Case Digest: Executive Judge Rojas v. Ana Mina

A.M. No. P-10-2867 : June 19, 2012

(Formerly A.M. OCA IPI No. 09-3255-P)

EXECUTIVE JUDGE MELANIO C. ROJAS, JR., Regional Trial Court, Branch 25, Tagudin, Ilocos Sur, Complainant, v. ANA MARIVIC L. MINA, Clerk III, Regional Trial Court, Branch 25, Tagudin, Ilocos Sur, Respondent.



Judge Rojas brought respondents unlawful acts to the attention of the OCA. He requested the withholding of benefits due respondent, because she had reportedly been stealing SAJJ checks belonging to him and other trial court judges and encashing them without their knowledge and authority.

Upon further investigation, it was discovered that respondent had been getting mail matters at the Post Office of Tagudin, Ilocos Sur, more particularly SAJJ checks payable to Judge Rojas. As testified to by Marivic Dauz (Dauz) and Cornelia Corpuz (Corpuz), two employees of the Tagudin Women's Cooperative, respondent had encashed a P 30,000 check payable to Judge Rojas without the latter's consent and authority. Thereafter, respondent tendered her resignation, which, according to Judge Rojas, was made with the intent to preempt the filing of an appropriate action against her.

OCA found respondent liable for gross misconduct and dishonesty. It ruled that she virtually admitted liability when she claimed that she was in the process of settling her obligations to Judge Rojas. It further ruled that her resignation, as well as the efforts of the parties to settle the matter amicably, did not absolve her of any administrative liability.

ISSUE: Whether or not respondent is liable for gross misconduct and dishonesty?

HELD: OCA's findings are sustained.

CONSTITUTIONAL LAW: court personnel; gross misconduct; dishonesty

The Court agrees with the OCA's findings, which were entirely substantiated by the record. We find respondent guilty of gross misconduct and dishonesty for stealing and encashing SAJJ checks payable to trial court judges without their knowledge and authority.

It is clear that whether or not respondent has fully settled her obligation to Judge Rojas, and to the other trial court judges for that matter, will not exonerate her from any administrative wrongdoing. This Court in Villaser v. De Leon has emphasized that full payment of an obligation does not discharge the administrative liability, because disciplinary actions involve not purely private matters, but acts unbecoming of a public employee.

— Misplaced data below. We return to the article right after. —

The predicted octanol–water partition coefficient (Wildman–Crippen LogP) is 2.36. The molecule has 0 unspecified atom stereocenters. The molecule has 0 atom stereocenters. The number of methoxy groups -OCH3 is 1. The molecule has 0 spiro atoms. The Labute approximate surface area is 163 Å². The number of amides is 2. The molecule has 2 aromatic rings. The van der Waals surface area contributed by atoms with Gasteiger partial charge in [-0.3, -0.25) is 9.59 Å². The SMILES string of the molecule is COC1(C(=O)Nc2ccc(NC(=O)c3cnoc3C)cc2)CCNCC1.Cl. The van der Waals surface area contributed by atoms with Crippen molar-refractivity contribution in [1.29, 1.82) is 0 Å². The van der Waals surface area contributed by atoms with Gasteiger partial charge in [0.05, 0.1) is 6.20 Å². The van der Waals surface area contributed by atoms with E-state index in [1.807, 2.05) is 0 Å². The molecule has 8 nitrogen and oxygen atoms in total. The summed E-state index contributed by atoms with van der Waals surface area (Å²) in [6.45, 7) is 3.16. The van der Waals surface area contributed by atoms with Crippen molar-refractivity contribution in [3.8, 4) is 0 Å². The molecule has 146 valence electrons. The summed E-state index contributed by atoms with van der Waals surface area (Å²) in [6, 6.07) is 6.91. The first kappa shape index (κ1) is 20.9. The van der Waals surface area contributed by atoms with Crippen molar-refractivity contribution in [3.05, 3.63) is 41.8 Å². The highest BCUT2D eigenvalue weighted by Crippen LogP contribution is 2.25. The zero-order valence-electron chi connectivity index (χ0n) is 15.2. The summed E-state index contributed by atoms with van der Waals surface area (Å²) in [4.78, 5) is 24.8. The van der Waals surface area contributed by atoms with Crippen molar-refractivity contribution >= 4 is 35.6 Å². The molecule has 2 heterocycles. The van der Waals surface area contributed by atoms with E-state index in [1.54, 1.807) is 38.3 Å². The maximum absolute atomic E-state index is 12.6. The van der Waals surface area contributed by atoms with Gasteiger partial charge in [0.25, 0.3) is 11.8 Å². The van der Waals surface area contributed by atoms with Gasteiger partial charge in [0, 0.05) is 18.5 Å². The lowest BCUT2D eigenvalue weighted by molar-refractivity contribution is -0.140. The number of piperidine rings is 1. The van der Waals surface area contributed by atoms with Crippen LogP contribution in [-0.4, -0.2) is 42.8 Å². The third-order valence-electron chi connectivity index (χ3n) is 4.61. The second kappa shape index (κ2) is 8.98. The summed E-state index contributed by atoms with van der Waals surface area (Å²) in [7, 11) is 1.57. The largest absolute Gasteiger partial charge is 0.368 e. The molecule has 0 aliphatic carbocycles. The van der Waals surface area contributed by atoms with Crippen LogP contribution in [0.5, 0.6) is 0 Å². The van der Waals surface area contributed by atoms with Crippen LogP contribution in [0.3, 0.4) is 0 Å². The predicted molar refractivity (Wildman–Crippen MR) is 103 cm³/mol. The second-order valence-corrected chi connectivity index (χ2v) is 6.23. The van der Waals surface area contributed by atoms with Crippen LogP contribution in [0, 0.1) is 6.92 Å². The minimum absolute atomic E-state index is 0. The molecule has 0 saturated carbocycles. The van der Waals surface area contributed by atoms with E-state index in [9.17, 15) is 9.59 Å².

We rule that respondents admitted acts of pocketing checks and later encashing them for her benefit constitute grave misconduct. We have defined grave misconduct as follows:

Misconduct is a transgression of some established and definite rule of action, more particularly, unlawful behavior or gross negligence by a public officer; and the misconduct is grave if it involves any of the additional elements of corruption, such as willful intent to violate the law or to disregard established rules, which must be established by substantial evidence.

Furthermore, stealing the checks and encashing them are considered acts of gross dishonesty. Dishonesty is defined as a disposition to lie, cheat, deceive or defraud; untrustworthiness; lack of integrity; lack of honesty, probity or integrity in principle; lack of fairness and straightforwardness; disposition to defraud, deceive or betray.

Both gross misconduct and dishonesty are grave offenses that are punishable by dismissal even for the first offense.Penalties include forfeiture of retirement benefits, except accrued leave credits, and perpetual disqualification from reemployment in government service. However, as will be further discussed below, the penalty of dismissal may no longer be imposed.

Records show that respondent has already effectively resigned from her position, and allegations that she did so to avoid administrative liability have been uncontroverted. The mere expedient of resigning from the service, however, will not extricate a court employee from the consequences of his or her acts. We have often ruled that resignation should not be used either as an escape or as an easy way out to evade an administrative liability or an administrative sanction. Thus, we hold respondent administratively liable for gross misconduct and dishonesty.